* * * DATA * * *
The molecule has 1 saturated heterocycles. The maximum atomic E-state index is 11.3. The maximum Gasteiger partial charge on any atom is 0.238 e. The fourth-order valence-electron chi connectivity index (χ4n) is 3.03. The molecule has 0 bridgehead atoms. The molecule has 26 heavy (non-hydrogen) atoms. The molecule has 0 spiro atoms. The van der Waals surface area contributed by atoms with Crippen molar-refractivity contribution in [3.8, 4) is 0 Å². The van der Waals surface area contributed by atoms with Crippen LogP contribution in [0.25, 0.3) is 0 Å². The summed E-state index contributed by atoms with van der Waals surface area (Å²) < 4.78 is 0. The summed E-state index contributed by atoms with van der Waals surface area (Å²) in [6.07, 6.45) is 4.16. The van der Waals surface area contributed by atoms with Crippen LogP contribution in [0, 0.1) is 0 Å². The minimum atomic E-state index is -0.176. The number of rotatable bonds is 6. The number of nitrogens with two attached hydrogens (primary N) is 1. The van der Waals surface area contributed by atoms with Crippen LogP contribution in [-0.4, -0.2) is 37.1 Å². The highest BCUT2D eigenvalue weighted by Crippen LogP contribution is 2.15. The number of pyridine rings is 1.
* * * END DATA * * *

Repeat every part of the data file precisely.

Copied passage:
The molecule has 1 saturated heterocycles. The maximum atomic E-state index is 11.3. The maximum Gasteiger partial charge on any atom is 0.238 e. The fourth-order valence-electron chi connectivity index (χ4n) is 3.03. The molecule has 0 bridgehead atoms. The molecule has 26 heavy (non-hydrogen) atoms. The molecule has 0 spiro atoms. The van der Waals surface area contributed by atoms with Crippen molar-refractivity contribution in [3.8, 4) is 0 Å². The van der Waals surface area contributed by atoms with Crippen LogP contribution in [0.25, 0.3) is 0 Å². The summed E-state index contributed by atoms with van der Waals surface area (Å²) < 4.78 is 0. The summed E-state index contributed by atoms with van der Waals surface area (Å²) in [6.07, 6.45) is 4.16. The van der Waals surface area contributed by atoms with Crippen LogP contribution in [0, 0.1) is 0 Å². The minimum atomic E-state index is -0.176. The number of rotatable bonds is 6. The number of nitrogens with two attached hydrogens (primary N) is 1. The van der Waals surface area contributed by atoms with Crippen LogP contribution in [-0.4, -0.2) is 37.1 Å². The highest BCUT2D eigenvalue weighted by Crippen LogP contribution is 2.15. The number of pyridine rings is 1.